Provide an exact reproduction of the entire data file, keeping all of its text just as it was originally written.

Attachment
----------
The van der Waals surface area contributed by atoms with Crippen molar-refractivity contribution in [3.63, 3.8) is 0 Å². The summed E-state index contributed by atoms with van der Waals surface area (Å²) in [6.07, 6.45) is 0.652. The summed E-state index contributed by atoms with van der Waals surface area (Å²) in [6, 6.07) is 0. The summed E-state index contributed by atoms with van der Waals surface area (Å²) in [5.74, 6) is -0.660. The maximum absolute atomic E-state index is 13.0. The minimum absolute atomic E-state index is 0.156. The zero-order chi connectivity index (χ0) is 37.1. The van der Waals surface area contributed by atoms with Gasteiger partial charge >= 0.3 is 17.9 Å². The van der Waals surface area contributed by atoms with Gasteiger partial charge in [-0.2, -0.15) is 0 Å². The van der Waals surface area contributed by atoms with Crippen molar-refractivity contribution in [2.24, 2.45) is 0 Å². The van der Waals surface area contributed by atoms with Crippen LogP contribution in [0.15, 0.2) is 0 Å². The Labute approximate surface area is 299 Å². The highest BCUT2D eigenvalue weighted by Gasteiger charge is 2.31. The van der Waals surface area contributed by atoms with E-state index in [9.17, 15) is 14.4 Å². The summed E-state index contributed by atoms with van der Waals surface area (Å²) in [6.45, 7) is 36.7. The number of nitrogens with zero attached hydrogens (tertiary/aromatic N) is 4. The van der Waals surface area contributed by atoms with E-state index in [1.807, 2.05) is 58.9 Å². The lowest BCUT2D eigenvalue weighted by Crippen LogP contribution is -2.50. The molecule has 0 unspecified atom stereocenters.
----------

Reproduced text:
The van der Waals surface area contributed by atoms with Crippen molar-refractivity contribution in [3.63, 3.8) is 0 Å². The summed E-state index contributed by atoms with van der Waals surface area (Å²) in [6.07, 6.45) is 0.652. The summed E-state index contributed by atoms with van der Waals surface area (Å²) in [6, 6.07) is 0. The summed E-state index contributed by atoms with van der Waals surface area (Å²) in [5.74, 6) is -0.660. The maximum absolute atomic E-state index is 13.0. The minimum absolute atomic E-state index is 0.156. The zero-order chi connectivity index (χ0) is 37.1. The van der Waals surface area contributed by atoms with Gasteiger partial charge >= 0.3 is 17.9 Å². The van der Waals surface area contributed by atoms with Gasteiger partial charge in [-0.2, -0.15) is 0 Å². The van der Waals surface area contributed by atoms with Crippen molar-refractivity contribution in [2.24, 2.45) is 0 Å². The van der Waals surface area contributed by atoms with Crippen LogP contribution in [0.15, 0.2) is 0 Å². The Labute approximate surface area is 299 Å². The highest BCUT2D eigenvalue weighted by Gasteiger charge is 2.31. The van der Waals surface area contributed by atoms with E-state index in [9.17, 15) is 14.4 Å². The summed E-state index contributed by atoms with van der Waals surface area (Å²) in [6.45, 7) is 36.7. The number of nitrogens with zero attached hydrogens (tertiary/aromatic N) is 4. The van der Waals surface area contributed by atoms with E-state index in [1.807, 2.05) is 58.9 Å². The lowest BCUT2D eigenvalue weighted by Crippen LogP contribution is -2.50. The molecule has 0 unspecified atom stereocenters.